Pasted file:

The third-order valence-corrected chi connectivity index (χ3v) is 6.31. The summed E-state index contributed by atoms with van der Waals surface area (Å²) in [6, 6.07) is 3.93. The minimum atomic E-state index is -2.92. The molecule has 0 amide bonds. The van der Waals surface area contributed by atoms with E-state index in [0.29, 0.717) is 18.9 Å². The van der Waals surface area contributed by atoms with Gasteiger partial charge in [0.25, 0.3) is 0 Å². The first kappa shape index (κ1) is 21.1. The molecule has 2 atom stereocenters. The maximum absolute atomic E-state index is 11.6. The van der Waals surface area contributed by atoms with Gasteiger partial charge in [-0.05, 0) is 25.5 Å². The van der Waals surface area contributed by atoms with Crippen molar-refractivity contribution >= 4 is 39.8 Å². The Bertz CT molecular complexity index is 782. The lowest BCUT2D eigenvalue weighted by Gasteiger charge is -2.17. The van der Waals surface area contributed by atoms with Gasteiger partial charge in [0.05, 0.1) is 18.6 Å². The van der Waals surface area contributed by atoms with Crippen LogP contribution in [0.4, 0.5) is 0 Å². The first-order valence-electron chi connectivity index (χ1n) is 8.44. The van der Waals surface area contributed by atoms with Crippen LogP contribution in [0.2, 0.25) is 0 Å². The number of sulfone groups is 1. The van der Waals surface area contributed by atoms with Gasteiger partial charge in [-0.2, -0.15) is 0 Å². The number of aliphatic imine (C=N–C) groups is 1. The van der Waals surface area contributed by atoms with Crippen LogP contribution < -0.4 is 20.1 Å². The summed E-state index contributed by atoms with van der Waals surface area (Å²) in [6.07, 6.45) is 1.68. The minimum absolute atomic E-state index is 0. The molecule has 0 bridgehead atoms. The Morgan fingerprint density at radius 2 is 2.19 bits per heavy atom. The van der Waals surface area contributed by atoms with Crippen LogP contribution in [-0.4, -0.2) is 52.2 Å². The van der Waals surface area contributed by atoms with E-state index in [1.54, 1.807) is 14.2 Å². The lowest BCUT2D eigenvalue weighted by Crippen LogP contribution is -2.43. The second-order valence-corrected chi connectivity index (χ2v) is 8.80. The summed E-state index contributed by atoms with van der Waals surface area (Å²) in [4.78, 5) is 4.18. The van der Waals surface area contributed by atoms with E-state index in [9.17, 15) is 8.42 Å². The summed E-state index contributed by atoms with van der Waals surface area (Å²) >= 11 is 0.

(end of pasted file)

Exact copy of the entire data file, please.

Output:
The third-order valence-corrected chi connectivity index (χ3v) is 6.31. The summed E-state index contributed by atoms with van der Waals surface area (Å²) in [6, 6.07) is 3.93. The minimum atomic E-state index is -2.92. The molecule has 0 amide bonds. The van der Waals surface area contributed by atoms with E-state index in [0.29, 0.717) is 18.9 Å². The van der Waals surface area contributed by atoms with Gasteiger partial charge in [0.25, 0.3) is 0 Å². The first kappa shape index (κ1) is 21.1. The molecule has 2 atom stereocenters. The maximum absolute atomic E-state index is 11.6. The van der Waals surface area contributed by atoms with Gasteiger partial charge in [-0.05, 0) is 25.5 Å². The van der Waals surface area contributed by atoms with Crippen molar-refractivity contribution >= 4 is 39.8 Å². The Bertz CT molecular complexity index is 782. The lowest BCUT2D eigenvalue weighted by Gasteiger charge is -2.17. The van der Waals surface area contributed by atoms with Gasteiger partial charge in [0.05, 0.1) is 18.6 Å². The van der Waals surface area contributed by atoms with Crippen LogP contribution in [0.4, 0.5) is 0 Å². The first-order valence-electron chi connectivity index (χ1n) is 8.44. The van der Waals surface area contributed by atoms with Crippen LogP contribution in [0.2, 0.25) is 0 Å². The number of sulfone groups is 1. The van der Waals surface area contributed by atoms with Gasteiger partial charge in [-0.2, -0.15) is 0 Å². The number of aliphatic imine (C=N–C) groups is 1. The van der Waals surface area contributed by atoms with Crippen LogP contribution < -0.4 is 20.1 Å². The summed E-state index contributed by atoms with van der Waals surface area (Å²) in [6.07, 6.45) is 1.68. The minimum absolute atomic E-state index is 0. The molecule has 0 bridgehead atoms. The Morgan fingerprint density at radius 2 is 2.19 bits per heavy atom. The van der Waals surface area contributed by atoms with Crippen LogP contribution in [-0.4, -0.2) is 52.2 Å². The van der Waals surface area contributed by atoms with E-state index in [1.54, 1.807) is 14.2 Å². The lowest BCUT2D eigenvalue weighted by Crippen LogP contribution is -2.43. The second-order valence-corrected chi connectivity index (χ2v) is 8.80. The summed E-state index contributed by atoms with van der Waals surface area (Å²) in [4.78, 5) is 4.18. The van der Waals surface area contributed by atoms with E-state index in [9.17, 15) is 8.42 Å². The summed E-state index contributed by atoms with van der Waals surface area (Å²) >= 11 is 0.